My advice for choosing actuarial would be that you like applied math and statistics, you're a good communicator and like public speaking, you like the idea of working in insurance (or possibly other financial areas), you like studying, and you really have to love problem solving (like most math oriented careers). The math is more a formality than everything: you will need a lot of other skills to complement it. It wouldn't hurt to join your local toastmasters to get up and do some public speaking.

    In terms of the degree it is so specialized that it sometimes might be hard to get a related job where you might be competing with say strong science graduates (ie maths or physics) especially if they are honors or PhD students who have very deep understandings of math which is why I recommend you doing such a program (although a PhD in math might be overkill if you are set on being an actuary).

    Also another thing I should mention is if you want to be an actuary get exposure to some computer science subjects or learn how to do mathematical modeling through say something like R, MATLAB, VB or C++.

    Hopefully someone in here is an actuary that can give you some better advice.
  4. Mar 16, 2010 #3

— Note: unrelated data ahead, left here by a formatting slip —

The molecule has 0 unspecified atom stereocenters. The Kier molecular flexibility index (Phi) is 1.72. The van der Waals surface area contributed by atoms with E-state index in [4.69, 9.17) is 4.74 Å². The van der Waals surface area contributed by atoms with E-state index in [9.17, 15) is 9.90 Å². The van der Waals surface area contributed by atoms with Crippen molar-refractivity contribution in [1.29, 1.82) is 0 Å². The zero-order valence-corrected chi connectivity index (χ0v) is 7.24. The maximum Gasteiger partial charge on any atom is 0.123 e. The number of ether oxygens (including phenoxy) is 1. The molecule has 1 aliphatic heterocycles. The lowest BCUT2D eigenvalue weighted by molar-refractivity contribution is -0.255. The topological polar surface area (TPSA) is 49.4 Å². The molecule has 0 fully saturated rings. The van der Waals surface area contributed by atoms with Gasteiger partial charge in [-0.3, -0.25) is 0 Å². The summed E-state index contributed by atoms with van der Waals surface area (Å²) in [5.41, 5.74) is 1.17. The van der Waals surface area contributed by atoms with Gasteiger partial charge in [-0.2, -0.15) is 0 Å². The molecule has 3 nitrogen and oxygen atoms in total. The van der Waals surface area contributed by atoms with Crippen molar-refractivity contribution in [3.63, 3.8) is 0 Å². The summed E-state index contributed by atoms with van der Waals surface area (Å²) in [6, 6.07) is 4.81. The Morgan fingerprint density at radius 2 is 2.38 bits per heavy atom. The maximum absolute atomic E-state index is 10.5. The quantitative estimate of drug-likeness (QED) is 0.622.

I like what Chiro said. I would put less emphasis on learning material and more on passing the exams, but that may be due to location different (I’m in the US). In the US, it’s all about passing the exams, and as long as you have a strong calculus background the study materials can give you everything you need, and no class will replace them.

    Note that the actuarial field (in the US) is special because you don't need a degree in actuarial science to enter it. This is very valuable, because it means – with some additional labor – that you can play two fields at once. Get your degree in math, EE, or stats, and while you’re at it take a few actuarial exams.

    A topic that comes up on actuarial outpost with some regularity questions whether a degree or masters in actuarial science gives a candidate an edge – the short answer is no. The long answer is that it depends on the person hiring - some value it, most don’t care, and some even frown upon it! I strongly suggest you get a different degree, as it will give you flexibility that’s needed in today’s environment.

    Some other notes that come to mind:

    1) As an actuary, you are not a mathematician. You’re a sophisticated businessperson who knows more math than they’ll ever use on their job.

    2) The most important tool currently available to actuaries is excel. A few in modeling don’t use this as much, but for most it’s the hammer and nail of their work. SQL and VBA are valuable things to know. In the end, though, you need to present yourself as someone who can learn new things more than you need to be someone who knows a few things.

    3) The entry level marketplace for actuaries is really, really bad right now. If you were considering nursing, I’d tell you not to switch. However, I can’t really say entry level actuarial is worse than entry level engineering in the US - it's probably better. All you have to lose is 600 or so hours of study and $600 or so of study and test fees, which is small stuff compared with a whole degree. That’s what’s great about being able to take the exams on the side. There’s really not a lot of risk in exploring this career choice.